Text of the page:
Friday, May 10, 2013

On "Meridian" (1990)

The horror film is set in Italy
So the Italian sonnet is used
Two lovely girls are raped and abused
A creature rears its head literally
From the castle Sherilynn should now flee
For her breasts and purity have been loosed
Friend Charlie also drugged, rubbed, and then goosed
Forgive the poet, rape is not funny
We have two beauties, one beast
Art restoration, a ghostly nanny
A full and busy flick to say the least
Despite boobs, the badness is uncanny
A dumb film, to the mind a junk food feast
Charles Band can blow it out his fanny

On "The Cremator" (1969)

The Nazis decided the Jews would burn
A Czech man, mad and calm, would fit the bill
Party members' respect he would now earn
When he started with familial swill

Grotesque angles and characters abound
Centered on the repulsive man named Karl
A moral man easily led around
As background townspeople bicker and snarl

Haunted by the dead whom he turned to ash
Having his blood drawn to check for disease
He's too insane to think his actions rash
He's a savior, kill with conscience ease

Caskets and ovens and those graveyard walks
Disappointed with family he thinks
Visits to prostitutes mostly to talk
He combs the corpses' hair, their cheeks are pink

"The Cremator" builds on repetition
What a sigh you hear when the film is done

On "Grand Hotel" (1932)

The Berlin Grand Hotel imitates Life
People come, people go, says Lewis Stone
Nothing ever happens (no kids, no wife)
We check into our rooms, play with the phone

We pretend to be people we are not
Putting on masks before speaking loud
Noticing others, their things sold and bought
Lemmings walking in the same plain old crowd

I couldn't be the Baron, I'm Preysing
Kringelein's pathetic, I am him, too
Anonymous bellboy, not surprising
I know someone can feel my words- it's you

"Grand Hotel" is ancient, it creaks and moans
It's one Oscar sits, and we're all alone

Tuesday, May 7, 2013

It's a White Man's New World: "Captain John Smith and Pocahontas" (1953)

This film is a very swift seventy-five minutes, but the film makers cram in enough misogyny and racism to make it feel like twice its running time.

Captain John Smith (an awkward Anthony Dexter) is recounting his adventures to the king, and the film serves as a flashback to his time in the new Virginia colony of Jamestown. The screenwriters paint Smith as a lovable rogue, a brilliant military mind who gets into all sorts of shenanigans and hijinks. He finds himself in charge of the settlement and butts heads with butthead villain Wingfield (an awkward James Seay). After slaying a bunch of Indians in a confused battle, Smith decides to go make piece with Powhatan (an awkward Douglas Dumbrille), the Chief of the local tribe. Smith happens upon Pocahontas (an awkward Jody Lawrence) when he is stumbling around the forest, and the two take a shine to each other.

Smith, Charlie (an awkward Alan Hale, Jr.), and John Rolfe (an awkward Robert Clarke) are captured and threatened with execution by ruffian Opechanco (an awkward Stuart Randall). Pocahontas throws herself on Smith, saving his life, and the settlers and Indians fall into an uneasy friendship. Pocahontas must marry Smith, and Wingfield connives for his own personal gain.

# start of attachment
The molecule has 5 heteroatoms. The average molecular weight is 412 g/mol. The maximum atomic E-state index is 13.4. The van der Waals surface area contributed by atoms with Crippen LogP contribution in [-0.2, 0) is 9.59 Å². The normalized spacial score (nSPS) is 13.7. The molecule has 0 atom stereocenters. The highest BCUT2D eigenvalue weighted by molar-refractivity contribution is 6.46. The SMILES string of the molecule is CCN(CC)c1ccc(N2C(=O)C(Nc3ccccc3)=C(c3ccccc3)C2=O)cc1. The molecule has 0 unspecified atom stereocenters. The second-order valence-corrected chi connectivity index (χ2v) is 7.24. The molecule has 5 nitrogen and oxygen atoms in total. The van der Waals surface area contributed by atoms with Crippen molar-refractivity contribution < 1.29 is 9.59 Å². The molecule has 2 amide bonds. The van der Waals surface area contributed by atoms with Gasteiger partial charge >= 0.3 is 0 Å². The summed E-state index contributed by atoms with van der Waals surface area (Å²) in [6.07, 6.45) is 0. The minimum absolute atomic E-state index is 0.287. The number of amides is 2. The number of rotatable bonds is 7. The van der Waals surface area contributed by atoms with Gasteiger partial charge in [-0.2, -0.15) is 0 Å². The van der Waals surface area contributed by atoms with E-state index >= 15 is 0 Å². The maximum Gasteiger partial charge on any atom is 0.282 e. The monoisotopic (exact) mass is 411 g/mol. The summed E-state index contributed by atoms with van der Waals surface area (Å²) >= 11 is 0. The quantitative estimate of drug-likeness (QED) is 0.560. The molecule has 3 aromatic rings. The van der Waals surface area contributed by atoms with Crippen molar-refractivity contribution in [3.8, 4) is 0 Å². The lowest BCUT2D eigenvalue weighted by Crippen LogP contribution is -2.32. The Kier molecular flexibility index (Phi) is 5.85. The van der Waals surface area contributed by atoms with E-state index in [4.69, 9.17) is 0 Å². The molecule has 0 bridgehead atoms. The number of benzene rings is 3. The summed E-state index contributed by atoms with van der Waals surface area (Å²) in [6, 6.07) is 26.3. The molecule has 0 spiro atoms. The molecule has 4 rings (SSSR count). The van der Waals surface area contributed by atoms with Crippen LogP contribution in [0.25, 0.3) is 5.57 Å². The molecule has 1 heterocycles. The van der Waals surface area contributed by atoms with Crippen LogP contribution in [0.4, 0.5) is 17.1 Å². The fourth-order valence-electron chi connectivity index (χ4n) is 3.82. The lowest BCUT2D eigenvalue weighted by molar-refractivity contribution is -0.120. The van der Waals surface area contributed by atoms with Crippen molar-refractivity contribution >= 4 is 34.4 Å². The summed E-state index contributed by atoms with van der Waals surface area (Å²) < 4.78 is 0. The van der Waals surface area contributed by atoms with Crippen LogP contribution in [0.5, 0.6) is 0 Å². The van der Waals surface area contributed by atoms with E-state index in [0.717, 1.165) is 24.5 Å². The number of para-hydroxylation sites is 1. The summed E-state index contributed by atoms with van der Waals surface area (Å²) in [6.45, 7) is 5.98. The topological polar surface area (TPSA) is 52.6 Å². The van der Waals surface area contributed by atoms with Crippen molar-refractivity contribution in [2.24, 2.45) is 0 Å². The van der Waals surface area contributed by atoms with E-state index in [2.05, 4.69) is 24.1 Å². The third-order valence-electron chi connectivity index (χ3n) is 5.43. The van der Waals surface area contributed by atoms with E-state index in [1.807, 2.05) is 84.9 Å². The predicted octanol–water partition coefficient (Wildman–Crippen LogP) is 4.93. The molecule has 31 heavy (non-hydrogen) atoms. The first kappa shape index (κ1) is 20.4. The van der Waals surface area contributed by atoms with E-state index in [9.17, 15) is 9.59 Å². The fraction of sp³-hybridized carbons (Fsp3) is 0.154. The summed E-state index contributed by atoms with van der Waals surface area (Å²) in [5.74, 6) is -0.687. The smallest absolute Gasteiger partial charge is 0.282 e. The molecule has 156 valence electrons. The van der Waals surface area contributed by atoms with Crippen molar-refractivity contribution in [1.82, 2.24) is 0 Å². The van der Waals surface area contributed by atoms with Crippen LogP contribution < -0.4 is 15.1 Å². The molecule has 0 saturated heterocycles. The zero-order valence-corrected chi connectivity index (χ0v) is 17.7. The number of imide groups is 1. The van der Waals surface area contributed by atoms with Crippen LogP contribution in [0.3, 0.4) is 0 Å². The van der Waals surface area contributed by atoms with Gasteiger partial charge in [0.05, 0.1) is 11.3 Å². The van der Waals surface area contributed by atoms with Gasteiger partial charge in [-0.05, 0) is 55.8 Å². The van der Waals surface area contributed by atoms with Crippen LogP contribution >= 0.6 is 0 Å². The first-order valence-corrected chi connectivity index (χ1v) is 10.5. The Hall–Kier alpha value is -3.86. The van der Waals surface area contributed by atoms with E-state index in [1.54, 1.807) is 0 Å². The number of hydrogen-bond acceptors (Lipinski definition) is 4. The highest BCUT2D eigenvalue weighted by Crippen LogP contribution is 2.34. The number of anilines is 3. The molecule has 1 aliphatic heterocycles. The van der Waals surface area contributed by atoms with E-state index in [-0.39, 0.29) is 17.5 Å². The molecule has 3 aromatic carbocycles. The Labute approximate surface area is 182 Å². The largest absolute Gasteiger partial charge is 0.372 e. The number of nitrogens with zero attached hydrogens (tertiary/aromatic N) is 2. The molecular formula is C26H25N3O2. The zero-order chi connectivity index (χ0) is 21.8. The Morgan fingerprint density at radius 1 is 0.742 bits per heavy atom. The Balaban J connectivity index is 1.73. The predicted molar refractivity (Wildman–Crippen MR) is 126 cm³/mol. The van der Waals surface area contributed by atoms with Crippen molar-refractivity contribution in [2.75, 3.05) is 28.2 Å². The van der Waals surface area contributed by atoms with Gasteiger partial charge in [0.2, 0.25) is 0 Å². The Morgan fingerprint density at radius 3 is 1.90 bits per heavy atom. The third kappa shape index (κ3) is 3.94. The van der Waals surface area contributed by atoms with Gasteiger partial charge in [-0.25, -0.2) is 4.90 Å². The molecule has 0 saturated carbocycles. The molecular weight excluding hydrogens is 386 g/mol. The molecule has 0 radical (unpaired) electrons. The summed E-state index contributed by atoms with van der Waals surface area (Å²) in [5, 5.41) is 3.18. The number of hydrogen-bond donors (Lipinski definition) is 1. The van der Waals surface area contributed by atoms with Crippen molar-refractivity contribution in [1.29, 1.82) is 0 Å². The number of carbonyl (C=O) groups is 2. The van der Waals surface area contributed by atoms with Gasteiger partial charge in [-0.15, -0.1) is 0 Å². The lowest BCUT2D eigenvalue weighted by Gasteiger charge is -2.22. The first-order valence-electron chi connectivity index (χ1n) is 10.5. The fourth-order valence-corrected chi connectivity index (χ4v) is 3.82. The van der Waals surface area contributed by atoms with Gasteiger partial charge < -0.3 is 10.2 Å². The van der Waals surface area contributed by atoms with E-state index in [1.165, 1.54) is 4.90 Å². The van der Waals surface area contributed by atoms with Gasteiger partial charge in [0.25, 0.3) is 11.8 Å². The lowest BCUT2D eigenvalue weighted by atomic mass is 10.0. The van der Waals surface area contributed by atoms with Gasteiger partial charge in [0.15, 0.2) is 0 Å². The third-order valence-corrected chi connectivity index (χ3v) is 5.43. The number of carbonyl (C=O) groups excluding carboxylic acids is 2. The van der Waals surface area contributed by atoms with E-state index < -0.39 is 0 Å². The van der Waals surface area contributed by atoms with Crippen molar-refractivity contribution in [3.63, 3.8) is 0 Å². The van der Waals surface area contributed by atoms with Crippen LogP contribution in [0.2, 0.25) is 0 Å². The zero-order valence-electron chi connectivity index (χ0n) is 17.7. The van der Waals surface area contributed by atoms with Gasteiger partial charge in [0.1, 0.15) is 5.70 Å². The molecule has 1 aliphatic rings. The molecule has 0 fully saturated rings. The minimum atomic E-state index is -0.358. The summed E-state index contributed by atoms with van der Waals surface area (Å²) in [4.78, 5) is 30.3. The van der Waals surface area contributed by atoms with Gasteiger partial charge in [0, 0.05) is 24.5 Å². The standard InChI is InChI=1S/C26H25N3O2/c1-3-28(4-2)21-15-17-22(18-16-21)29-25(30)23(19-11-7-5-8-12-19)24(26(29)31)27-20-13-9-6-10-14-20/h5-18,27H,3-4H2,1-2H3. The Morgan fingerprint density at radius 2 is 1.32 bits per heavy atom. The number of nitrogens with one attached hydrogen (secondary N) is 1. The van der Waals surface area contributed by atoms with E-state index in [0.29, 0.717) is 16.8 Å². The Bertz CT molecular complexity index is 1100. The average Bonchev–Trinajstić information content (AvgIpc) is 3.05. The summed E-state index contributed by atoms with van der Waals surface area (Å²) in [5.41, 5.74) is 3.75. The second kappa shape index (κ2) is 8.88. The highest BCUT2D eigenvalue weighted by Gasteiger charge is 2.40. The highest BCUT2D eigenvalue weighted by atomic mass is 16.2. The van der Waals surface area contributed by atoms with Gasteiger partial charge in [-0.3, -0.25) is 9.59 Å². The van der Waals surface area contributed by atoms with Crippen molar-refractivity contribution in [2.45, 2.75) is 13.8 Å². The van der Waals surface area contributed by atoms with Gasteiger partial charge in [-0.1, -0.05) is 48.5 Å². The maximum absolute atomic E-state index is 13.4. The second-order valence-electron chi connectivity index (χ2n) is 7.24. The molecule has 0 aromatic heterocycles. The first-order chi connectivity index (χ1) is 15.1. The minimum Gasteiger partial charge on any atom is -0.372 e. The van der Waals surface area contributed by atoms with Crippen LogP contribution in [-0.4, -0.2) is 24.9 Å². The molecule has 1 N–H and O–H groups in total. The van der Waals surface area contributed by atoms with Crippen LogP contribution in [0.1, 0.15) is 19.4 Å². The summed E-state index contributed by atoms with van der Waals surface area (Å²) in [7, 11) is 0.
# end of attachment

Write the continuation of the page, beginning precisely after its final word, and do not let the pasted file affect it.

I suppose this may have started life as an action epic, but this film is a B movie to be sure. The locations, the costuming, and the special effects are all second rate. Many of the lines are unintentionally hysterical ("I a roving adventurer, she an Indian princess"), I haven't laughed this hard at a 1950's historical epic since John Wayne in "The Conqueror." I am not kidding, the words "Captain John Smith" are uttered no less than a dozen times in the opening ten minutes of the film.

While the English of 1607 had some pretty quaint ideas about the role of the female in the settlement, and back in London, these scenes pale compared to the blatant racism against Native Americans. I haven't been this stunned by how they are portrayed onscreen since "Annie Get Your Gun." White actors obviously slathered with brown makeup and black wigs, lots of tomahawks and threats to scalp, dancing around big fires and banging drums, the sheer stupidity of the "naturals" scenes is overwhelming.

Lew Landers directs on a small scale, with only one memorable shot- a fight set against some orange flames near the end of the film. The cast flounders, trying to deliver their unnatural lines naturally. The Native Americans talk like all movie Indians talked back then- unconvincing poetry, third person self-references, and even a "forked tongue" line. The real issue of the Native Americans dying from diseases brought by European settlers is lost in the ineptitude.

I am pretty sure the Disney cartoon from a few years back got more right historically than this film, and "The New World" probably serves as the definitive version of the Smith/Pocahontas story (which seems to be a combination of bravado and myth on Smith's part). "Captain John Smith and Pocahontas" is as awkward as its title, a silly effort that isn't worth your time. (*) out of five stars.